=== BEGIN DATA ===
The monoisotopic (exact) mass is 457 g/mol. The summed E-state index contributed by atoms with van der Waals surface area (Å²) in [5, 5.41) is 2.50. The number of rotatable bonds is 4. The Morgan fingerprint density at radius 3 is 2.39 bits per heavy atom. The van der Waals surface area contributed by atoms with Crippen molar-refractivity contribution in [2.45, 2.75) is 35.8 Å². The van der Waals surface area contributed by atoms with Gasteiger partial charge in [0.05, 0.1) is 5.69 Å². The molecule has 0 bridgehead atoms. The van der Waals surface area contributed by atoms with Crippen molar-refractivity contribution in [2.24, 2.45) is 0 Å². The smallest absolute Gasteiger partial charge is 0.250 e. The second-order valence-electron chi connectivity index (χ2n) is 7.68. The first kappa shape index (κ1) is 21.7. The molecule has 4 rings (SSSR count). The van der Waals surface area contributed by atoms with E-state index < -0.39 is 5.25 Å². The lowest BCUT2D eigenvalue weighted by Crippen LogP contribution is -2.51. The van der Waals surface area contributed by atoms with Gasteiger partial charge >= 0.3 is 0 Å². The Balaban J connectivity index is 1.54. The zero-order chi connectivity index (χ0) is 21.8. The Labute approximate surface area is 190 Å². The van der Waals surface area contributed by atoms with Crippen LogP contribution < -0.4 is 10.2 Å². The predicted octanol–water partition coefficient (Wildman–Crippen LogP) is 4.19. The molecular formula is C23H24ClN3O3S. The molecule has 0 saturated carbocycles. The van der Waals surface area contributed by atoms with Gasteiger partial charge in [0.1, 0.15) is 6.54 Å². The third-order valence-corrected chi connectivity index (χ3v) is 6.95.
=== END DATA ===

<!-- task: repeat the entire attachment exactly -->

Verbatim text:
The monoisotopic (exact) mass is 457 g/mol. The summed E-state index contributed by atoms with van der Waals surface area (Å²) in [5, 5.41) is 2.50. The number of rotatable bonds is 4. The Morgan fingerprint density at radius 3 is 2.39 bits per heavy atom. The van der Waals surface area contributed by atoms with Crippen molar-refractivity contribution in [2.45, 2.75) is 35.8 Å². The van der Waals surface area contributed by atoms with Gasteiger partial charge in [0.05, 0.1) is 5.69 Å². The molecule has 0 bridgehead atoms. The van der Waals surface area contributed by atoms with Crippen molar-refractivity contribution in [2.24, 2.45) is 0 Å². The smallest absolute Gasteiger partial charge is 0.250 e. The second-order valence-electron chi connectivity index (χ2n) is 7.68. The first kappa shape index (κ1) is 21.7. The molecule has 4 rings (SSSR count). The van der Waals surface area contributed by atoms with E-state index < -0.39 is 5.25 Å². The lowest BCUT2D eigenvalue weighted by Crippen LogP contribution is -2.51. The van der Waals surface area contributed by atoms with Gasteiger partial charge >= 0.3 is 0 Å². The Balaban J connectivity index is 1.54. The zero-order chi connectivity index (χ0) is 21.8. The Labute approximate surface area is 190 Å². The van der Waals surface area contributed by atoms with Crippen LogP contribution < -0.4 is 10.2 Å². The predicted octanol–water partition coefficient (Wildman–Crippen LogP) is 4.19. The molecular formula is C23H24ClN3O3S. The molecule has 0 saturated carbocycles. The van der Waals surface area contributed by atoms with Gasteiger partial charge in [0.1, 0.15) is 6.54 Å². The third-order valence-corrected chi connectivity index (χ3v) is 6.95.